2. Watch what you say .

Word choices make a difference as to how people respond. She recommended using “I” statements rather than “you” statements. For example, “I would like to tell my story without being interrupted,” rather than “You keep interrupting me!” That keeps you from blaming the other person.

Using factual descriptions instead of judgments or exaggerations. Trigger words of “always” and “never” will likely alter the conflict because now the other person will argue the word “always” instead of the point at hand.

Express thoughts, feelings and opinions reflecting ownership. People will blame someone else because of what they chose to be. Instead of “He made me so angry,” consider that it was you who chose to be angry, she said.

Use clear, direct requests. Most people don’t realize how much we end up hinting at what we want. The number one reason people leave organizations is because of the relationship they had with their immediate supervisor. Watch leaders and managers to see that they clearly explain what they want done and how it should be done before shifting blame to the employee.

3. Watch what you do .

When dealing with conflict, is your voice really aggressive or passive? Neither is effective, especially in a conflict situation, Stewart-Gross said. When using your voice, make sure you hear yourself to recognize how you are coming across to others.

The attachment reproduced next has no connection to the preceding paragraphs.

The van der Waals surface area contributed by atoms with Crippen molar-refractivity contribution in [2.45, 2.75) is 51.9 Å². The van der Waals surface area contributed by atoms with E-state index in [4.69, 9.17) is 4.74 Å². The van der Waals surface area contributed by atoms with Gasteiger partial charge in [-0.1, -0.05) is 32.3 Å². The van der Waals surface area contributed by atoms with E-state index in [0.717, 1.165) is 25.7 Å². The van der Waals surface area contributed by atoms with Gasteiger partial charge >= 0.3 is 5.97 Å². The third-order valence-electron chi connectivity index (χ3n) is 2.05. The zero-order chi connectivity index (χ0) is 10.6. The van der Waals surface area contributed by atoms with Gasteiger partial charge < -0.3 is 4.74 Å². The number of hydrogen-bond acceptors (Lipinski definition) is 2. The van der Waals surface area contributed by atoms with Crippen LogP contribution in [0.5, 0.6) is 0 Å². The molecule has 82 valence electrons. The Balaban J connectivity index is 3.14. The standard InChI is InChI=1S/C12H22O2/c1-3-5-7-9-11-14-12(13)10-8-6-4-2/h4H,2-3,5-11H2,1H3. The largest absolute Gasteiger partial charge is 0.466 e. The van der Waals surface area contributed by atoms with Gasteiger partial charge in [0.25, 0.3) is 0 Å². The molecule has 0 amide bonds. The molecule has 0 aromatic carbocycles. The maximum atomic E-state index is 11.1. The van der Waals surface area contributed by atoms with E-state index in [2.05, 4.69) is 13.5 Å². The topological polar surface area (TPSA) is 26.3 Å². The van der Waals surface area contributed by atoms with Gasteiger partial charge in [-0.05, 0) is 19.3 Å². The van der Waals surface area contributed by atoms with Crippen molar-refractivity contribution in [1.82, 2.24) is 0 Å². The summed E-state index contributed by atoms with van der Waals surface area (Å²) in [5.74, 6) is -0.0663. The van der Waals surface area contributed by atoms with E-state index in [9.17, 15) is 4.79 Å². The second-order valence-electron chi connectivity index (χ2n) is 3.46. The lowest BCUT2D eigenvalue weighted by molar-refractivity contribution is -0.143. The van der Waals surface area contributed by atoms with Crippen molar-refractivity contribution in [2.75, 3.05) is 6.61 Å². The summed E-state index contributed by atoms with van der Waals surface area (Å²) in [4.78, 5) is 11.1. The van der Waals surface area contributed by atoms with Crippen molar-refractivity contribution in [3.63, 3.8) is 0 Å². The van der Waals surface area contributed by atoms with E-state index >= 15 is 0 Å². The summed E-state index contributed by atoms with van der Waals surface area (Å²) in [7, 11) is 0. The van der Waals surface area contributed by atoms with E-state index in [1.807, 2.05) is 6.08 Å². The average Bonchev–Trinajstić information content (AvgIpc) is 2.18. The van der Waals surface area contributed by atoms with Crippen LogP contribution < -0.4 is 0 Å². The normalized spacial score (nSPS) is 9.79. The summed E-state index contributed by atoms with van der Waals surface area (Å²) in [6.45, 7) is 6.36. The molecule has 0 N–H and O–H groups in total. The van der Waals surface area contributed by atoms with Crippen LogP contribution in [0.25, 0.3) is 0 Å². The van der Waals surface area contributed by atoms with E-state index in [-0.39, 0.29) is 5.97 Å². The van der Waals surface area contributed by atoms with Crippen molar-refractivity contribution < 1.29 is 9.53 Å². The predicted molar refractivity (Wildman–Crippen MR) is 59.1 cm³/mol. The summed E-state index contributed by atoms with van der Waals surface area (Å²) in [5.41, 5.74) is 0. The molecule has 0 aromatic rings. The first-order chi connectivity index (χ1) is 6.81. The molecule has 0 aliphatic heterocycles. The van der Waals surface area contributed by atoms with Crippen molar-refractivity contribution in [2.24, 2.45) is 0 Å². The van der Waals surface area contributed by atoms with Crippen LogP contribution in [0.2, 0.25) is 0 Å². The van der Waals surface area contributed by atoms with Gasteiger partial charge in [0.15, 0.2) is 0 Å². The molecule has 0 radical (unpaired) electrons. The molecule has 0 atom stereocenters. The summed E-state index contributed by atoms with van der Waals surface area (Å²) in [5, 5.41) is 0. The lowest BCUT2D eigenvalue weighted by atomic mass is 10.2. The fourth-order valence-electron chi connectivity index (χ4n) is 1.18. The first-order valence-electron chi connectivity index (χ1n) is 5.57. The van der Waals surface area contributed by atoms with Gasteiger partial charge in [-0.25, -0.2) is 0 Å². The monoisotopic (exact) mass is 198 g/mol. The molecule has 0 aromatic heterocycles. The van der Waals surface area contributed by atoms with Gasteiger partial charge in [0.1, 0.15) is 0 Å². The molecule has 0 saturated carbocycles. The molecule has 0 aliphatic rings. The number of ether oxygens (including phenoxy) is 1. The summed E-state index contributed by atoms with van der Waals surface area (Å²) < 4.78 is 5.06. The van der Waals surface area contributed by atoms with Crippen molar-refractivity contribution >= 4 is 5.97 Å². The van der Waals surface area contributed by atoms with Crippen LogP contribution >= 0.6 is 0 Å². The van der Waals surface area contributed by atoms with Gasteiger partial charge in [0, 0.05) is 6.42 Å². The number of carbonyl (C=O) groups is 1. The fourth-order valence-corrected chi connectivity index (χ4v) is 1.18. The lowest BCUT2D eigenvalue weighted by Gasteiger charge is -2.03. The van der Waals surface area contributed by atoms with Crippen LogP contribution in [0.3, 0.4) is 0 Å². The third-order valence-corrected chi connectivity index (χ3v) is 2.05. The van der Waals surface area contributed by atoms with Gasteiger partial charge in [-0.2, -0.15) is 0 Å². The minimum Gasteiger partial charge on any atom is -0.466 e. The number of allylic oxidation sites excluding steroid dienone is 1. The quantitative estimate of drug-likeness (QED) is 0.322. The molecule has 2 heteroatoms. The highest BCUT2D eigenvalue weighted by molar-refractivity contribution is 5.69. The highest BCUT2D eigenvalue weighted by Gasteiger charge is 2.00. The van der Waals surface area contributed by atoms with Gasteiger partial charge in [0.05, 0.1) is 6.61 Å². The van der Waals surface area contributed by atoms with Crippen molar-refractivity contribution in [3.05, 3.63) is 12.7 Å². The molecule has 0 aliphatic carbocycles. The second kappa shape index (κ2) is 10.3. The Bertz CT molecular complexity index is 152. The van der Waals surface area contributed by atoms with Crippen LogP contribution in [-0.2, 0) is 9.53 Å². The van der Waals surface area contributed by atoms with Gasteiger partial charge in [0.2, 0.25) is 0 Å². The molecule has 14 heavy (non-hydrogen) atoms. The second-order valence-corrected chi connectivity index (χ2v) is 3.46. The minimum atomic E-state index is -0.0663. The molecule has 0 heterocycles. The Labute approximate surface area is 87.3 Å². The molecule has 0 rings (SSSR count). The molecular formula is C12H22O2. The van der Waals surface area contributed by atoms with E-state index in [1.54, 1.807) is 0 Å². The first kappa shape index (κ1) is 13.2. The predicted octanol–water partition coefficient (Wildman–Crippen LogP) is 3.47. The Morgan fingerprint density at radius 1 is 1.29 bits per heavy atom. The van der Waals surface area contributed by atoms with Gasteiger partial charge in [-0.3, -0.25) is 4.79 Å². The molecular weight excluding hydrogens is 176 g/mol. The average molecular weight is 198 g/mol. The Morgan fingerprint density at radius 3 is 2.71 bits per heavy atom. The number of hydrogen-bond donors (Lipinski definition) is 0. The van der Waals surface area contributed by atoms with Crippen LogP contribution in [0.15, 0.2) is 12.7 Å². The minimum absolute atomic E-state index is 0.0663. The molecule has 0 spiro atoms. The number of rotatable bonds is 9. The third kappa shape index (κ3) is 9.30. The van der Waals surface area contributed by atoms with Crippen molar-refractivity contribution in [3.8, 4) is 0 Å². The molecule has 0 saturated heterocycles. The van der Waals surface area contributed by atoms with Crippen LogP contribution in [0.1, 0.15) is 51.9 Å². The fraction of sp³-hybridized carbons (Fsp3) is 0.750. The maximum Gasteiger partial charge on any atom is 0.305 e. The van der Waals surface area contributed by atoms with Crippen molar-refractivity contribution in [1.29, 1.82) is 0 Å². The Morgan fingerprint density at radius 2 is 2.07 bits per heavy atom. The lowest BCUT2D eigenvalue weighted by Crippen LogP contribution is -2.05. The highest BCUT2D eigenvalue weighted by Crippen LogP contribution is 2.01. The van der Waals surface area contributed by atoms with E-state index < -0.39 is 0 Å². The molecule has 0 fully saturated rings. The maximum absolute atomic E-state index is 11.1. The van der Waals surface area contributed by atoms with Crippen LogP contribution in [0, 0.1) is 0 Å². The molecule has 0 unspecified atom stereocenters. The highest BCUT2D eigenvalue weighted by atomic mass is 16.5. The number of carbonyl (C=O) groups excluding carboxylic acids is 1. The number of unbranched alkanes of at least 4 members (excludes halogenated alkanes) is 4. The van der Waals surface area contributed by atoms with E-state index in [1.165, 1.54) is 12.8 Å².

Think of your eyes. An aggressive person will give a glare and look right at someone. A passive person won’t engage; instead, they will look down or at something else.

“Our non-verbals give us away so much,” she said. “In these days of multi-tasking, the problem is we actually end up sending a lot of wrong messages that cause a lot of conflict.”

When John F. Kennedy wanted to come across as a caring person, he used a trick he was taught for talking face-to-face with another individual – to only look in one eye. This breaks the glaze and you don’t appear to be staring at the other person. She recommended not doing it all the time, but it is particularly useful in hostile situations.

Watch your posture. Aggressive people appear puffed up, while passive people will make themselves as small as they can be.

Hand movements, such as pointing and making fists with aggressive behavior or folding hands as a passive move, should also be thought about in how you are portraying yourself.

“If you are walking into a conflict situation, understand that your presence is going to be just as important as your message,” she said. “In fact, research has found that your non-verbals are more important than what you actually say.”

4. Have a positive attitude.

Stewart-Gross said the best thing someone can do when dealing with conflict is to have a good attitude.

“Attitude influences our behavior and our job satisfaction. It affects all of those people we are working with. It comes across in our non-verbals, whether we realize it or not, but probably the greatest thing is that it is not fixed,” she said.

Start every single day by thinking positively, and if your attitude should waver, make an adjustment to re-establish positive thoughts.

Sometimes the organization needs to make an adjustment, and doing so can be as simple as a food break, be it donuts, pizza or ice cream, to give refreshment and get everyone back into a better attitude.

Sharing positive things with other people can also help. “When was the last time you talked about the positives? It is so easy to fill meetings with all of the negatives going on,” she said.

With conflict occurring at work and at home, addressing it effectively will allow it to help and strengthen your organization and relationships. PD

Karen Lee
  • Karen Lee

  • Midwest Editor
  • Progressive Dairyman
  • Email Karen Lee

LATEST BLOG

LATEST NEWS